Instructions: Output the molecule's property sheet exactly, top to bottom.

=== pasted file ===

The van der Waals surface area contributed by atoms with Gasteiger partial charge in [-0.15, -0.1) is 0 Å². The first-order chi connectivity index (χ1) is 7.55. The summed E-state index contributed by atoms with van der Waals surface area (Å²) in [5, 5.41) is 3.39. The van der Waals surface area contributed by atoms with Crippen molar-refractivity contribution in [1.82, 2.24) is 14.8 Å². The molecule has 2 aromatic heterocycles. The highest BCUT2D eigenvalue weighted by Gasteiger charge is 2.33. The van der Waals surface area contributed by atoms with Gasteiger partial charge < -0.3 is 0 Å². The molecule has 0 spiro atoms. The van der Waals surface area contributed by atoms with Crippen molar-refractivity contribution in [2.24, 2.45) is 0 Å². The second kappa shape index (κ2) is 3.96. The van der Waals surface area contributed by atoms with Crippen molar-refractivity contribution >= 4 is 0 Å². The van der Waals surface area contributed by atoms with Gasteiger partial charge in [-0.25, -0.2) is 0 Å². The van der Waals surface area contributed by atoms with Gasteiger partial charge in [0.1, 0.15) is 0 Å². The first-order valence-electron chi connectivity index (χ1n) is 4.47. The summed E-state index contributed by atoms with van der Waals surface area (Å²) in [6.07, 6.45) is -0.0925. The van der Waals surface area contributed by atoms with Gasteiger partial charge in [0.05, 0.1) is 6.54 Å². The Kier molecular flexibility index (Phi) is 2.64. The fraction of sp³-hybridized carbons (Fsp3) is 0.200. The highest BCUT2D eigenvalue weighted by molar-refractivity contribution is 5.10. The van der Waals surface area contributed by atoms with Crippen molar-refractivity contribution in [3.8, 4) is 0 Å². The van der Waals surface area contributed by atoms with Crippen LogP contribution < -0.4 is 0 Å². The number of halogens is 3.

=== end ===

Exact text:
The van der Waals surface area contributed by atoms with Gasteiger partial charge in [-0.15, -0.1) is 0 Å². The first-order chi connectivity index (χ1) is 7.55. The summed E-state index contributed by atoms with van der Waals surface area (Å²) in [5, 5.41) is 3.39. The van der Waals surface area contributed by atoms with Crippen molar-refractivity contribution in [1.82, 2.24) is 14.8 Å². The molecule has 2 aromatic heterocycles. The highest BCUT2D eigenvalue weighted by Gasteiger charge is 2.33. The van der Waals surface area contributed by atoms with Gasteiger partial charge < -0.3 is 0 Å². The molecule has 0 spiro atoms. The van der Waals surface area contributed by atoms with Crippen molar-refractivity contribution in [2.24, 2.45) is 0 Å². The second kappa shape index (κ2) is 3.96. The van der Waals surface area contributed by atoms with Crippen molar-refractivity contribution >= 4 is 0 Å². The van der Waals surface area contributed by atoms with Gasteiger partial charge in [-0.25, -0.2) is 0 Å². The van der Waals surface area contributed by atoms with Gasteiger partial charge in [0.1, 0.15) is 0 Å². The first-order valence-electron chi connectivity index (χ1n) is 4.47. The summed E-state index contributed by atoms with van der Waals surface area (Å²) in [6.07, 6.45) is -0.0925. The van der Waals surface area contributed by atoms with Gasteiger partial charge in [0.05, 0.1) is 6.54 Å². The Kier molecular flexibility index (Phi) is 2.64. The fraction of sp³-hybridized carbons (Fsp3) is 0.200. The highest BCUT2D eigenvalue weighted by molar-refractivity contribution is 5.10. The van der Waals surface area contributed by atoms with Crippen molar-refractivity contribution in [3.8, 4) is 0 Å². The van der Waals surface area contributed by atoms with Crippen LogP contribution < -0.4 is 0 Å². The number of halogens is 3.